5 More Points on the Amish Population in 2014
We started the week talking Amish population–so why don’t we close doing more of the same!
First, there were a number of interesting points from the recent Young Center Amish population data that I wanted to share, but couldn’t really fit on the Amish population infographic:
- There are 480 Amish settlements, but most are small. Fifty-two percent of all settlements are just one district in size.
- There are an estimated 2,119 church districts. Ohio, with nearly 500, has the most.
- As is always the case, Ohio, Pennsylvania, and Indiana are together home to the lion’s share of Amish people, at 64% of the total population.
- Eight states have just one Amish settlement. These include Delaware, Idaho, North Carolina, and Florida.
- The Amish are estimated to have grown by 3% in the past year, an approximate increase of 8,400 people.
10 Facts About Amish Communities
While we’re on the subject, I recently did a guest post on Suzanne Woods Fisher’s website Amish Wisdom, called “10 Facts About Amish Communities“, which you might enjoy (you can see I don’t get tired of this topic 🙂 ). Some of them you might have read here already, others maybe not.
New Settlement in NY
Unsurprisingly, the number of Amish settlements has also increased over the past year. According to reader Barbara Durham, one new community has been started in the area of Whitehall, New York (near the Vermont border).
Baked goods, flower nursery, and a leather repair shop are the new offerings from them to the community. I also see over on Abair Road that they have some kind of sawmill at work. They purchased 3 already built homes, which they are occupying, this included the farm-land and barns. Cows are daily enjoying the high grass of the fields and you can see their crops peeking up through the plowed fields as well.
New York remains the state with the fifth-largest Amish population, at over 16,000. The state also has the third most settlements, with 50 (trailing only Ohio and Pennsylvania).
The likelihood of Amish villages?
Quick question, hypothetically, do you think that in the future the Amish would establish Amish centric villages [hypothetically speaking a cluster of homes, with maybe under 100 houses, also conventionally not wired to “the grid” as many homes are (aren’t) today], very small ones, to accommodate population growth, and start doing communal farming where multiple families work, or are supported by the crop, aside from the inclusion of non-traditional employment opportunities?
Changes in Amish population patterns
I don’t know Shom, that sounds more like what the Hutterites do. I don’t think any changes that might happen in population patterns would be so much a conscious strategic change as much as they would simply evolve in one direction or another. Amish have a long tradition of farming as individual family units, albeit with a strong communal element, which you see in things like the threshing rings.
Do the Amish participate in the US census?
Amish Census participation
They do. There was an interesting study on Amish wealth distribution in the Journal of Anabaptist and Pietist Studies which used Census Tract data as part of its data gathering.
Hi Erik, We are probably 1 1/2hrs from the Whitehall area. I had heard recently that the Amish had moved into that area recently+glad for them to have chosen this area of the State to settle. Hoping to get the time to check out the area soon. Take care+God Bless, Carol Ann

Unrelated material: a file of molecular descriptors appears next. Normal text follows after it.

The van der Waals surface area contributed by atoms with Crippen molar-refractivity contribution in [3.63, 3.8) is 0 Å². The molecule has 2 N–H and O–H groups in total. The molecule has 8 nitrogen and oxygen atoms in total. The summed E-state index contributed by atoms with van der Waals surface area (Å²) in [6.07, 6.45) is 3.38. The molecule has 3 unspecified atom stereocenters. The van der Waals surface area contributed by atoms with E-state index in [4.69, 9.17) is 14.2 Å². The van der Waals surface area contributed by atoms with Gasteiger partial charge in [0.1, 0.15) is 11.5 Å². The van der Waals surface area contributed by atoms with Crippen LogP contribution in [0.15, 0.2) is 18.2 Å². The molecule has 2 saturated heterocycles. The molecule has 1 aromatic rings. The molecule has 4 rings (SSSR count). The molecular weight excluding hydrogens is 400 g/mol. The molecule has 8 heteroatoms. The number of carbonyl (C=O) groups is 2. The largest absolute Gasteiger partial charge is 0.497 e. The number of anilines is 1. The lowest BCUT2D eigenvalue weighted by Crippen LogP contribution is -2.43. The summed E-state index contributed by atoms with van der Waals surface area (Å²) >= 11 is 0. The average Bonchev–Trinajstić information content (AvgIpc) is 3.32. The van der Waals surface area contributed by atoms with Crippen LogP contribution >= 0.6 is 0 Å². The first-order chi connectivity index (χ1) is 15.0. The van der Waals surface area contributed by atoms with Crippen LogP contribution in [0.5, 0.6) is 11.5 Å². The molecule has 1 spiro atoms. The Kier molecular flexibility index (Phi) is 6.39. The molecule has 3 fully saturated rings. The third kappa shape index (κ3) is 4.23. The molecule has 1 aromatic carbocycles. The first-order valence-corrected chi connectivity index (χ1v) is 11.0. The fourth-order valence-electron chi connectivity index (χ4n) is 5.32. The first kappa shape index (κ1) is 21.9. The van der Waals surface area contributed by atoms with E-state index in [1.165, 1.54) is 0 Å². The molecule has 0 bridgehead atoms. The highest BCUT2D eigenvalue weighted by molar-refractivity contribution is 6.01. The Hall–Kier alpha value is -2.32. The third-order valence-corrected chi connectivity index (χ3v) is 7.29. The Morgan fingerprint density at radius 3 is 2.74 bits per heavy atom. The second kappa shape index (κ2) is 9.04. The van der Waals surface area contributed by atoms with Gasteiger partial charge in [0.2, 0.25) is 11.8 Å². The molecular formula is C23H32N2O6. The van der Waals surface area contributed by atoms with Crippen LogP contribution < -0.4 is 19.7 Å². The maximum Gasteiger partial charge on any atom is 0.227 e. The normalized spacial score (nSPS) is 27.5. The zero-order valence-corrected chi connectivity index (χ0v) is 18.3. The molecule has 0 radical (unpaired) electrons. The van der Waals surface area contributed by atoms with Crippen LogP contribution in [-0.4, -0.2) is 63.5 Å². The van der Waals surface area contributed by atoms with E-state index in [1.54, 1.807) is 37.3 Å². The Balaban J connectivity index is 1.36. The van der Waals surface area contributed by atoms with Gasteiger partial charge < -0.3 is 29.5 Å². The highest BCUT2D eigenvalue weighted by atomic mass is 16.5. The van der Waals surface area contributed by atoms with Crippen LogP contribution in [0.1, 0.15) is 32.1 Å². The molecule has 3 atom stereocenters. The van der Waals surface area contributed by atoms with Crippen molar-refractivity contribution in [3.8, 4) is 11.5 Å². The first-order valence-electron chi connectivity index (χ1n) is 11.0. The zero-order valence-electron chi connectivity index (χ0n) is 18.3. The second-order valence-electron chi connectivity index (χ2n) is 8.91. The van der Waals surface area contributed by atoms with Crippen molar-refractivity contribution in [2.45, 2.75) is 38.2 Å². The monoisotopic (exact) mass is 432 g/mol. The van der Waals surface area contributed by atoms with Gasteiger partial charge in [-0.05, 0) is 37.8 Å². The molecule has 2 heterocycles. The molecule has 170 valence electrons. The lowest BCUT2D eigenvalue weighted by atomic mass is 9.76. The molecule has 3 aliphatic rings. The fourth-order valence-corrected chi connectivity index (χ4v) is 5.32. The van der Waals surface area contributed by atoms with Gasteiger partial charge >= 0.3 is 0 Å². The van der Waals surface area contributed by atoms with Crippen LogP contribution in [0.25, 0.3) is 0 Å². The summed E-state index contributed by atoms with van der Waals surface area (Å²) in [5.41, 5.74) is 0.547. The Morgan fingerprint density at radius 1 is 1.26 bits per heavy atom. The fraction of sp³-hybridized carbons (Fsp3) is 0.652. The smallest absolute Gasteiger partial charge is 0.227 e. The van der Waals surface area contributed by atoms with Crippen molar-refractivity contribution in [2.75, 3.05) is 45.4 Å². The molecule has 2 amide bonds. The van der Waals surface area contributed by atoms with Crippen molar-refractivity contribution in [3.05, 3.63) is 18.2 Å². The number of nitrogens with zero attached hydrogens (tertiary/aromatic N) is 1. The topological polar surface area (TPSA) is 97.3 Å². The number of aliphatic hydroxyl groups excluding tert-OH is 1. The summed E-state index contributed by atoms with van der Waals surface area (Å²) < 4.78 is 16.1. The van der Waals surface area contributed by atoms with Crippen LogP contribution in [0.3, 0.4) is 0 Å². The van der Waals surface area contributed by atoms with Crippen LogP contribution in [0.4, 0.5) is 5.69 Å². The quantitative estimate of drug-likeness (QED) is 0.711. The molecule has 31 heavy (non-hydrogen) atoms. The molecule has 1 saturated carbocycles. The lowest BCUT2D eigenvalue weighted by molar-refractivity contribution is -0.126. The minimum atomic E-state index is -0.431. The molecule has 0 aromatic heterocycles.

I saw your list on Suzanne’s “Amish Wisdom” blog…always nice to see a familiar face, too, in my travels ’round the ‘net.
On the subject of the Amish population doubling every 20 years, a friend and I were bemoaning the dismal state of affairs in the world today (planes being shot down, children immigrating to escape human trafficking and worse) and we both decided we hope it’s the Amish who will eventually “inherit the earth”.
Glad you caught that post Alice Mary, it was fun. What you describe above is part of why I stopped watching the news a while ago. I still catch enough of what is going on that I don’t miss out on knowing. But most of it is bad news so I don’t really miss it.
sehr guter Artikel. I still hope that someday soon, you or one of the more avid readers and participators here on AA will make the trek to Minnesota and write a more in-depth article on the Old Order Amischen here (the church districts around Bertha, Todd County, and in Fertile, MN), along with pictures. Wieder, sehr guter Artikel!
Am I right in thinking that Colorado (Denver?) has only one Amish settlement or church district? It’s Mennonite, right?
Minnesota and Colorado
Hi Jessie, we do have a few articles on the Amish in Minnesota, though I certainly hope to visit in person (was in MN about 12 years ago, but that was before I knew anything about the Amish 🙂 ) Here is the state guide page, you’ll find more on MN by using the search box in the right sidebar. https://amishamerica.com/minnesota-amish/
Colorado actually has 4 separate Old Order Amish settlements of 5 or 6 church districts total. https://amishamerica.com/colorado-amish/
Amish in Minnesota
As Erik knows, I just got back from the community in Fertile, as we went to stay with my son who lives there. We had an exciting week of “being Amish”. I’m trying to get some thoughts together to send Erik for the blog, so maybe you’ll eventually hear some tidbits from a recent trip there. AND! We got lots of pictures! Gorgeous there right now!
Amish Population Map 1964-2014
In the article, “Would You Guess There Are Fewer Amish Today? You’d Be So Wrong,” an accompanying map shows changing dots of the locations of Amish settlements in North America from 1964 to 2014.